Last week, the Presbyterian Church (USA) rejected a resolution calling for divestment from Israel. This was a victory for supporters of Israel – sort of. The resolution was defeated by a single vote, and another resolution endorsing a boycott of West Bank products was adopted. Divestment advocates have vowed to continue their struggle, and they may win next time around.
The Presbyterian Church first raised the divestment from Israel issue in a 2004 resolution. The Jewish community, unanimously opposed to divestment and boycotts, responded to this resolution with anger, and a meeting of Jewish and Presbyterian leaders at Reform movement headquarters quickly became a shouting match. But in an effort to build understanding, we agreed to create a framework for dialogue, and over the next 3 years, heads of the Reform, Conservative and Reconstructionist movements met regularly with their Presbyterian counterparts, both in New York and at Presbyterian headquarters in Louisville.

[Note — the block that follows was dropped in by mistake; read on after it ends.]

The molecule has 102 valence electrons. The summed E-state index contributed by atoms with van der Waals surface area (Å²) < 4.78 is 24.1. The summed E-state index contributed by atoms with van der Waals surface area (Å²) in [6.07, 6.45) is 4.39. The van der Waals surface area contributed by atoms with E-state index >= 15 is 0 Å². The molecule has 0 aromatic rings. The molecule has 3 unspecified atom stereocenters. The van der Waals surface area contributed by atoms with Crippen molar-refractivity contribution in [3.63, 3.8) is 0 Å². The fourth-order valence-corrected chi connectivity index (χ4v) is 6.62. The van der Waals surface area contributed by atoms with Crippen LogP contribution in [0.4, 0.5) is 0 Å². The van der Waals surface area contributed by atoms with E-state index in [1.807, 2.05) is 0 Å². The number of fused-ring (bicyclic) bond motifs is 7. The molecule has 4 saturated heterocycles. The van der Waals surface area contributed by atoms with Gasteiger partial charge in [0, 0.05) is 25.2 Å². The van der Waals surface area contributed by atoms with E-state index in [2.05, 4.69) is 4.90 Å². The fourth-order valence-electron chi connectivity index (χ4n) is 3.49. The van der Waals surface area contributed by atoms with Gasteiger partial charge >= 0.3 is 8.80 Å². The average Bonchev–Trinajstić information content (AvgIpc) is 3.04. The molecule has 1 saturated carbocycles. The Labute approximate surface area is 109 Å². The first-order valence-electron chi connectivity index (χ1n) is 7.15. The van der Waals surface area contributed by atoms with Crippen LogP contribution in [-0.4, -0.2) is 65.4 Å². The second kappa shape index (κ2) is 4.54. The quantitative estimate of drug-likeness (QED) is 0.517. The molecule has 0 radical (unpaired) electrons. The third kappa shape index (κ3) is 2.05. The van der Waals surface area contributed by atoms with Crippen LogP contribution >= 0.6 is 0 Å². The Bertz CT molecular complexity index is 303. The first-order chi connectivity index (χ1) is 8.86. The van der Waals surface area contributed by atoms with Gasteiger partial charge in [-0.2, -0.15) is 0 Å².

These were fascinating, eye-opening meetings, generally friendly in tone even when our differences were sharp. We shared an interest in religious life in America, but Israel was always at the heart of the agenda. We learned as Jews that the Presbyterians were not Israel-haters or anti-Semites. On the other hand, neither could we assume an instinctive sympathy for Israel – or, in a few cases, any sympathy at all. Their concern for Palestinian suffering was deeply felt and frequently expressed.
On the Jewish side, we saw it as our task to create a greater understanding of the Zionist narrative and of the vulnerabilities and fears of Israel’s citizens. The Presbyterians wanted to do the same for the Palestinians. But the framework for our discussions was clear: the Jews supported a two-state solution that would divide the land and provide dignity and security for both peoples, and the Presbyterians – in most instances, it seemed to me – supported this as well…Read More>>